Internal expense fraud is next on machine learning’s list

What reactions did people have to the movie trailer for Morgan (which was created entirely — and for the first time — by an AI bot, and a pretty famous one at that)?

“That’s creepy.”

Which is a fair reaction. Computers can now write, read, learn and speak. And for some, this is pretty scary — people are terrified that bots will snatch their jobs and eventually take over the world and render humans useless (films like I, Robot haven’t helped this).

Many people naturally hold irrational fears. Just look at the amount of individuals terrified of sharks when, in actual fact, they’re much more likely to be killed by shopping on Black Friday. So when it comes to machine learning, businesses shouldn’t shy away, they should embrace it and make it work for them.

Previously, AI was only something to which techie people in Silicon Valley had access; this is no longer the case. The technology’s growing pervasiveness is seen in the increasing popularity of service bots and digital assistants like Alexa and Siri getting constantly smarter.

It’s great that companies like Sift Science, which recently received $30 million in funding, plan to use machine learning and artificial intelligence to predict and prevent fraud everywhere online — especially with reports suggesting card issuers and banks could be saving $12 billion annually with the help of machine learning fraud-detection systems.

Technology can only work effectively as long as there’s someone monitoring and using the data in clever ways.

We know machine learning is already proving its worth in the financial services sector, so there’s no reason why it can’t lend a hand to enterprise technology. And more specifically, the process that time forgot — the tedious expenses process.

Machine learning to the rescue

As it stands, machine learning hasn’t been used to detect dodgy expenses, though we’re certainly moving in the right direction for that soon to become a reality. But how much of an issue is internal expense fraud? And what might bots detecting our expense anomalies look like?

Worryingly for businesses, dodgy expenses are increasingly becoming a cultural norm — one which is seriously affecting bottom lines. From government to the private sector, high-profile cases of this are commonplace. But digging deeper than the headlines, at Concur we found that 23 percent of employees thought it was acceptable to fudge their expenses, coupled with the Financial Fraud Action revealing a financial scam was committed once every 15 seconds in the first half of 2016.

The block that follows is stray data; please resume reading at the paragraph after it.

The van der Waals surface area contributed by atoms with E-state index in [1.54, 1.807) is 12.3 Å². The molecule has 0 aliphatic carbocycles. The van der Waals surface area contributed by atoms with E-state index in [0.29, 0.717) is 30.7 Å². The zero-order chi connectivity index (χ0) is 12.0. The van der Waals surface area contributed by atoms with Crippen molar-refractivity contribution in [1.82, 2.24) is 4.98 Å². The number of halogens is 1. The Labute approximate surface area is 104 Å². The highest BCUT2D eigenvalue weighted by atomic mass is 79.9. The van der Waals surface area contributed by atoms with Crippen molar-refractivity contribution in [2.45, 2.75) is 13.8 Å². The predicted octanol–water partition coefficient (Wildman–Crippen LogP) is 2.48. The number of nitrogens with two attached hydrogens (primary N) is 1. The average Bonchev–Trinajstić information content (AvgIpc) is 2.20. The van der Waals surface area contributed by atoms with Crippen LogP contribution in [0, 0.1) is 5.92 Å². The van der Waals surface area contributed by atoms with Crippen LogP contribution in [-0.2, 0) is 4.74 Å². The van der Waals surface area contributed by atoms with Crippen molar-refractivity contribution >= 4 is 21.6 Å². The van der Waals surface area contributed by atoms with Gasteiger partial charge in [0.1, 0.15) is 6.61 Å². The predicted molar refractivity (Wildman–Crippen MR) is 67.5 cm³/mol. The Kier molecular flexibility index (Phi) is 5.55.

Can machine learning swoop in to save the day for businesses (and the dodgy expenses process)?

Perhaps. AI’s ability to analyze huge swathes of data and spot patterns could be just the help the issue of workplace fraud needs. Unlike humans, machines won’t be affected by hangovers and sleepless nights, so the likelihood of a bot missing a dodgy-looking expense is more unlikely than us mere mortals.

This isn’t to say that it will make finance teams redundant; instead, it will simply make their lives that bit easier by taking on the heavy lifting. And technology can only work effectively as long as there’s someone monitoring and using the data in clever ways — showing the need for both bot and body.

However, it’s also important people don’t assume just because a machine states something that it’s necessarily correct. This is exactly what Stanislav Petrov did in 1983 when he questioned the foolproof computer that detected an “incoming missile” from the United States — the protocol was to retaliate with a nuclear attack — but Petrov suggested the computer was wrong, by using his brain, and saved the world in the process.

Machine learning offers clear advantages. Not only would it complete the job in a fraction of the time, freeing up finance teams to take on the more important tasks, it also could put people off the age-old “oh I’ll slip in that receipt from Sunday lunch last week” when they’re faced with an intimidating bot.

We’re already living in a digital world. It’s seen in every sphere of our lives, from contactless payments to simply how we consume everything online. So really, it’s in finance departments’ best interest to supercharge their outdated Excel docs into something more apt for the modern world, so that when the inevitable occurs — and machine learning detection systems are put in place — they’re halfway clued up into handling them and all hell won’t break loose.